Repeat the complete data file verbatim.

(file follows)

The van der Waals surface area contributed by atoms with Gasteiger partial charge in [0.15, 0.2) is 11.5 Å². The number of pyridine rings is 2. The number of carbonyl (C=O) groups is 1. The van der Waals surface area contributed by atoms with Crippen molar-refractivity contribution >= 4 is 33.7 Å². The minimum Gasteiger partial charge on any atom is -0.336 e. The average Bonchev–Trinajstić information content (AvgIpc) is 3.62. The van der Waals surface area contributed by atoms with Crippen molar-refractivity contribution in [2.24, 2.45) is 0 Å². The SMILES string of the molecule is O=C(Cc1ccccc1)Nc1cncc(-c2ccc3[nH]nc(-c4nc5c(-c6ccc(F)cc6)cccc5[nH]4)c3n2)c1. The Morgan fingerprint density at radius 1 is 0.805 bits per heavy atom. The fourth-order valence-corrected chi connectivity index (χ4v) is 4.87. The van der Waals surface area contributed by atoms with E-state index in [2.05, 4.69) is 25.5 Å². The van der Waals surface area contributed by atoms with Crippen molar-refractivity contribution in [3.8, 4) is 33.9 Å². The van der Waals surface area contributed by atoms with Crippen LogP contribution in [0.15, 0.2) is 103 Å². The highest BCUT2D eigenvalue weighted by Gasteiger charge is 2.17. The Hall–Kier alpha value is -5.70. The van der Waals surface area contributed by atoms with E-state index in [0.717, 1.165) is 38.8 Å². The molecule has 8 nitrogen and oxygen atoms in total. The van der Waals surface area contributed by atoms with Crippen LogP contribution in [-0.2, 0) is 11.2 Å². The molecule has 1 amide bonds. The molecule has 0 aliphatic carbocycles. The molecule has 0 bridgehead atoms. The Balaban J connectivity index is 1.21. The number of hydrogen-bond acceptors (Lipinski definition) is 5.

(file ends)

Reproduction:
The van der Waals surface area contributed by atoms with Gasteiger partial charge in [0.15, 0.2) is 11.5 Å². The number of pyridine rings is 2. The number of carbonyl (C=O) groups is 1. The van der Waals surface area contributed by atoms with Crippen molar-refractivity contribution >= 4 is 33.7 Å². The minimum Gasteiger partial charge on any atom is -0.336 e. The average Bonchev–Trinajstić information content (AvgIpc) is 3.62. The van der Waals surface area contributed by atoms with Crippen molar-refractivity contribution in [2.24, 2.45) is 0 Å². The SMILES string of the molecule is O=C(Cc1ccccc1)Nc1cncc(-c2ccc3[nH]nc(-c4nc5c(-c6ccc(F)cc6)cccc5[nH]4)c3n2)c1. The Morgan fingerprint density at radius 1 is 0.805 bits per heavy atom. The fourth-order valence-corrected chi connectivity index (χ4v) is 4.87. The van der Waals surface area contributed by atoms with E-state index in [2.05, 4.69) is 25.5 Å². The van der Waals surface area contributed by atoms with Crippen molar-refractivity contribution in [3.8, 4) is 33.9 Å². The van der Waals surface area contributed by atoms with Crippen LogP contribution in [0.15, 0.2) is 103 Å². The highest BCUT2D eigenvalue weighted by Gasteiger charge is 2.17. The Hall–Kier alpha value is -5.70. The van der Waals surface area contributed by atoms with E-state index in [0.717, 1.165) is 38.8 Å². The molecule has 8 nitrogen and oxygen atoms in total. The van der Waals surface area contributed by atoms with Crippen LogP contribution in [-0.2, 0) is 11.2 Å². The molecule has 1 amide bonds. The molecule has 0 aliphatic carbocycles. The molecule has 0 bridgehead atoms. The Balaban J connectivity index is 1.21. The number of hydrogen-bond acceptors (Lipinski definition) is 5.